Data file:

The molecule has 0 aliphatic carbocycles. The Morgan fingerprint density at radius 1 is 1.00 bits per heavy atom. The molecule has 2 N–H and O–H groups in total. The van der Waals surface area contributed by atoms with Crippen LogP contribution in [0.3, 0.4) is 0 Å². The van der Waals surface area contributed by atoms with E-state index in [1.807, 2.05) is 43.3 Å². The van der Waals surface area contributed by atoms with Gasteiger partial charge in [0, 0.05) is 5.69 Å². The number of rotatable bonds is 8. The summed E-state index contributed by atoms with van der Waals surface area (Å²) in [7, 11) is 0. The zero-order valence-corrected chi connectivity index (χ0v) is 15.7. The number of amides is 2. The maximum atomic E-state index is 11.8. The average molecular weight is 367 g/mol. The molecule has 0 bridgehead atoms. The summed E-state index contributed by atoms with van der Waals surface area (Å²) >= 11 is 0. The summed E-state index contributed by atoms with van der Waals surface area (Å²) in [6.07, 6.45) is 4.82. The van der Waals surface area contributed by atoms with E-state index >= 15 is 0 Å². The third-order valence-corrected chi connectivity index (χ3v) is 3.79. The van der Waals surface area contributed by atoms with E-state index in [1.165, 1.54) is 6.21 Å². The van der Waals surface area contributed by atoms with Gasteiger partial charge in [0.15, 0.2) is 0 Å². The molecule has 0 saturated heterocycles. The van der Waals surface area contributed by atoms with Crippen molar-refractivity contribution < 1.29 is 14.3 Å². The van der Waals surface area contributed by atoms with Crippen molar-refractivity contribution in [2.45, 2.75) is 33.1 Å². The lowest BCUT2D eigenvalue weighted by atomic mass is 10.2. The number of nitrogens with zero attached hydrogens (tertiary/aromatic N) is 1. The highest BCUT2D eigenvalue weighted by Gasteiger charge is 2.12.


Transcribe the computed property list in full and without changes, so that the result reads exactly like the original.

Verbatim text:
The molecule has 0 aliphatic carbocycles. The Morgan fingerprint density at radius 1 is 1.00 bits per heavy atom. The molecule has 2 N–H and O–H groups in total. The van der Waals surface area contributed by atoms with Crippen LogP contribution in [0.3, 0.4) is 0 Å². The van der Waals surface area contributed by atoms with E-state index in [1.807, 2.05) is 43.3 Å². The van der Waals surface area contributed by atoms with Gasteiger partial charge in [0, 0.05) is 5.69 Å². The number of rotatable bonds is 8. The summed E-state index contributed by atoms with van der Waals surface area (Å²) in [7, 11) is 0. The zero-order valence-corrected chi connectivity index (χ0v) is 15.7. The number of amides is 2. The maximum atomic E-state index is 11.8. The average molecular weight is 367 g/mol. The molecule has 0 bridgehead atoms. The summed E-state index contributed by atoms with van der Waals surface area (Å²) >= 11 is 0. The summed E-state index contributed by atoms with van der Waals surface area (Å²) in [6.07, 6.45) is 4.82. The van der Waals surface area contributed by atoms with E-state index >= 15 is 0 Å². The third-order valence-corrected chi connectivity index (χ3v) is 3.79. The van der Waals surface area contributed by atoms with E-state index in [1.165, 1.54) is 6.21 Å². The van der Waals surface area contributed by atoms with Gasteiger partial charge in [0.15, 0.2) is 0 Å². The molecule has 0 saturated heterocycles. The van der Waals surface area contributed by atoms with Crippen molar-refractivity contribution < 1.29 is 14.3 Å². The van der Waals surface area contributed by atoms with Crippen molar-refractivity contribution in [2.45, 2.75) is 33.1 Å². The lowest BCUT2D eigenvalue weighted by atomic mass is 10.2. The number of nitrogens with zero attached hydrogens (tertiary/aromatic N) is 1. The highest BCUT2D eigenvalue weighted by Gasteiger charge is 2.12.